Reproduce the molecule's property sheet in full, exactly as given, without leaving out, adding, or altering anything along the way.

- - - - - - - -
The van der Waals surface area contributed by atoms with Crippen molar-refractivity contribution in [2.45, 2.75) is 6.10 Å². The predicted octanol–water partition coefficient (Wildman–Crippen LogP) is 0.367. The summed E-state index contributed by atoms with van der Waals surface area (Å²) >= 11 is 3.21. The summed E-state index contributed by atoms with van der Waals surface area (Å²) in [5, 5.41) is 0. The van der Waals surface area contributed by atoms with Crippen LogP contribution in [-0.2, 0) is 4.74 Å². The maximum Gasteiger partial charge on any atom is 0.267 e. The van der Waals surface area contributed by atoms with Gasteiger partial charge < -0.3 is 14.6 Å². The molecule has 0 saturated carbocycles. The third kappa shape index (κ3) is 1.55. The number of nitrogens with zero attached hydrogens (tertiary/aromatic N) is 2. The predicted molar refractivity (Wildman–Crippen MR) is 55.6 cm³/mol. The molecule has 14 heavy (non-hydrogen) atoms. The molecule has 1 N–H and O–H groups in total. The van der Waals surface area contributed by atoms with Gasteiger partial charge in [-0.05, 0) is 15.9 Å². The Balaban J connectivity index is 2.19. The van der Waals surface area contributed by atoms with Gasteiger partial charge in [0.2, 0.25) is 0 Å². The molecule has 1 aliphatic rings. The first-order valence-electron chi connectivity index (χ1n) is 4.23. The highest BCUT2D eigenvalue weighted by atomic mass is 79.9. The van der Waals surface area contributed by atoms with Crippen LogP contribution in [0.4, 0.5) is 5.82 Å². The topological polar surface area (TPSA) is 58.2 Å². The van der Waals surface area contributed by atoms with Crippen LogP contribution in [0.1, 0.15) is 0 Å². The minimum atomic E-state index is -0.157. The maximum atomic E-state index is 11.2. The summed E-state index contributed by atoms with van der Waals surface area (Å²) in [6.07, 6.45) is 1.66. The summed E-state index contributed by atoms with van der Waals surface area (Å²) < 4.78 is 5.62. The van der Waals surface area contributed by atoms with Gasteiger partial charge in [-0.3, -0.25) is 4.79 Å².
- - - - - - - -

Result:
The van der Waals surface area contributed by atoms with Crippen molar-refractivity contribution in [2.45, 2.75) is 6.10 Å². The predicted octanol–water partition coefficient (Wildman–Crippen LogP) is 0.367. The summed E-state index contributed by atoms with van der Waals surface area (Å²) >= 11 is 3.21. The summed E-state index contributed by atoms with van der Waals surface area (Å²) in [5, 5.41) is 0. The van der Waals surface area contributed by atoms with Crippen LogP contribution in [-0.2, 0) is 4.74 Å². The maximum Gasteiger partial charge on any atom is 0.267 e. The van der Waals surface area contributed by atoms with Gasteiger partial charge < -0.3 is 14.6 Å². The molecule has 0 saturated carbocycles. The third kappa shape index (κ3) is 1.55. The number of nitrogens with zero attached hydrogens (tertiary/aromatic N) is 2. The predicted molar refractivity (Wildman–Crippen MR) is 55.6 cm³/mol. The molecule has 14 heavy (non-hydrogen) atoms. The molecule has 1 N–H and O–H groups in total. The van der Waals surface area contributed by atoms with Gasteiger partial charge in [-0.05, 0) is 15.9 Å². The Balaban J connectivity index is 2.19. The van der Waals surface area contributed by atoms with Gasteiger partial charge in [0.2, 0.25) is 0 Å². The molecule has 1 aliphatic rings. The first-order valence-electron chi connectivity index (χ1n) is 4.23. The highest BCUT2D eigenvalue weighted by atomic mass is 79.9. The van der Waals surface area contributed by atoms with Crippen LogP contribution in [0.4, 0.5) is 5.82 Å². The topological polar surface area (TPSA) is 58.2 Å². The van der Waals surface area contributed by atoms with Crippen LogP contribution in [0.1, 0.15) is 0 Å². The minimum atomic E-state index is -0.157. The maximum atomic E-state index is 11.2. The summed E-state index contributed by atoms with van der Waals surface area (Å²) in [6.07, 6.45) is 1.66. The summed E-state index contributed by atoms with van der Waals surface area (Å²) < 4.78 is 5.62. The van der Waals surface area contributed by atoms with Gasteiger partial charge in [-0.3, -0.25) is 4.79 Å².